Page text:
You've got to remember that Cygwin, along with much of the linux culture consists of, and is put together by people on a voluntary basis. Yep - I'm sure that socket isn't the only thing that we'd love to have a man page, but no-one has created one. Fancy volunteering? :) Remember that cygwin is continuously evolving:)
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arn0ldCommented:
"Probably because nobody provided a man page for this call" - hardly correct

"apropos socket"  results include:

socketcall           (2)  - socket system calls
accept               (2)  - accept a connection on a socket
bind                 (2)  - bind a name to a socket
connect              (2)  - initiate a connection on a socket
getsockname          (2)  - get socket name
getsockopt           (2)  - get and set options on sockets
listen               (2)  - listen for connections on a socket
recv                 (2)  - receive a message from a socket
recvfrom [recv]      (2)  - receive a message from a socket
recvmsg [recv]       (2)  - receive a message from a socket
send                 (2)  - send a message from a socket
sendmsg [send]       (2)  - send a message from a socket
sendto [send]        (2)  - send a message from a socket
setsockopt [getsockopt] (2)  - get and set options on sockets
socket               (2)  - create an endpoint for communication
socketpair           (2)  - create a pair of connected socketsi

man aropos





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arn0ldCommented:
should have ended
 man apropos
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codenamecharlieAuthor Commented:

I tried "apropos", but it gives me nothing:

$ apropos socket
socket: nothing appropriate


I believe I run setup.exe provided by www.cygwin.com and did install everything, how come
there is no man page for socket?

Also, i am curious, can not they just copy GNU's man pages into cygwin(non-commercial version)?
I thought this is allowed, right?  Was Cygwin developed by volunteers over the world or it was
developed by Redhat company?????

Thx,
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arn0ldCommented:
try
apropos ls
if thisalso gives "nothing appropriate", you need to man apropos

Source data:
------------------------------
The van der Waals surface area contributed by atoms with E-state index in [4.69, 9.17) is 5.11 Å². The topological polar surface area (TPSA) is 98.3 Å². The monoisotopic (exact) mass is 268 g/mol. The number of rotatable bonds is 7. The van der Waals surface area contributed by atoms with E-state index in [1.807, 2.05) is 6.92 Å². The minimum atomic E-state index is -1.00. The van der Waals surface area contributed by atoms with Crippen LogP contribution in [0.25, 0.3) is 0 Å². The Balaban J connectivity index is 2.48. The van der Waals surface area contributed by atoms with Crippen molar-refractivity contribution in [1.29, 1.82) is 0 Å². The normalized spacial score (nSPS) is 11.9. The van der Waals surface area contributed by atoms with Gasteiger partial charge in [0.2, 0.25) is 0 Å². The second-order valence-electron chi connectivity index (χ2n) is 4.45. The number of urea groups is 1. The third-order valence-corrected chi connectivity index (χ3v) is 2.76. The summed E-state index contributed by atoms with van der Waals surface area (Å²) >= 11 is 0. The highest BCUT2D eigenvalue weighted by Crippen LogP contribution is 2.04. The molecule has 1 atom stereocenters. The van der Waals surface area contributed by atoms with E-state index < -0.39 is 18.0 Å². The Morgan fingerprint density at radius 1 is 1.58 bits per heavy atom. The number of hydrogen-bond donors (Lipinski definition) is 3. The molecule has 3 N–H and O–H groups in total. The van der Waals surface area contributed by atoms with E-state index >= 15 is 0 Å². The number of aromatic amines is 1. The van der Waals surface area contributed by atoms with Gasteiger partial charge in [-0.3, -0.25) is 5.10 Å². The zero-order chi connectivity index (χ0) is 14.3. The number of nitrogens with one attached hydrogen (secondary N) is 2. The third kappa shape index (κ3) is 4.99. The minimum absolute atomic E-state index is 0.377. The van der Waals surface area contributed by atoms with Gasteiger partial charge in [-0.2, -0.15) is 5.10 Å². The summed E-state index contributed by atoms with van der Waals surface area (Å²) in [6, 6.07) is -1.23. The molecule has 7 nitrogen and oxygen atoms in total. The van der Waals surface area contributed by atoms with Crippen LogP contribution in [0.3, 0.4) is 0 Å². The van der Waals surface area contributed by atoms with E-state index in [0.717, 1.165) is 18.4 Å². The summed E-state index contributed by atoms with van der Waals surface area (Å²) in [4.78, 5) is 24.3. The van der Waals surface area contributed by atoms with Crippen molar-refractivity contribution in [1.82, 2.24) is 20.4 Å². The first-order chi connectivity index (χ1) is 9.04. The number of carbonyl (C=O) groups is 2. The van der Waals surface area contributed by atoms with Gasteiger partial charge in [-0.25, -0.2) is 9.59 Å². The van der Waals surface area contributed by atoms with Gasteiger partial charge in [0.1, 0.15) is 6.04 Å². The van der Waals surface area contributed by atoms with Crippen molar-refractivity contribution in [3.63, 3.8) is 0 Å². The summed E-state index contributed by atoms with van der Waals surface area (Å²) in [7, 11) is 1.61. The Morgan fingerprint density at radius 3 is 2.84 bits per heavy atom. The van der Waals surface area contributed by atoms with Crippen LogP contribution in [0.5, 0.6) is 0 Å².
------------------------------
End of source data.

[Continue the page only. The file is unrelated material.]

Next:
BTW, did you:  man socketcall ??
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codenamecharlieAuthor Commented:
OK, this is what I just got:

-------------------------------------
$ apropos ls
ls: nothing appropriate

$ man apropos

apropos(1)
NAME
       apropos - search the whatis database for strings

SYNOPSIS
       apropos keyword ...

DESCRIPTION
       apropos  searches a set of database files containing s
       of system commands for keywords and displays the resul
       output.

SEE ALSO
       whatis(1), man(1).

                                 Jan 15, 1991
(END)
-------------------------------------
I just tried "man socketcall" also, give nothing
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arn0ldCommented:
"apropos  searches a set of database files "

"SEE ALSO
       whatis(1),"

man whatis
     ".......
      The whatis database is created using the command /usr/sbin/makewhatis."

makewhatis -?
     " Usage: ...............        "
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codenamecharlieAuthor Commented:
well, first apology, I wanted to split the points since i want to thank all of your three guys,
however i made a mistake and directly clicked "Accept" button.

Anyway, thanks again, pjedmond is so knowledgable about all the Linux for Windows choices,
i am really impressed.

Also, khkremer and arn0ld's helps are valuable.

codenameCharlie,
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Karl Heinz KremerCommented:
You can submit a request in the Community Support area and have them change the points distribution.
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mimdCommented:
try Microsoft Windows services for unix
http://www.microsoft.com/windows/sfu/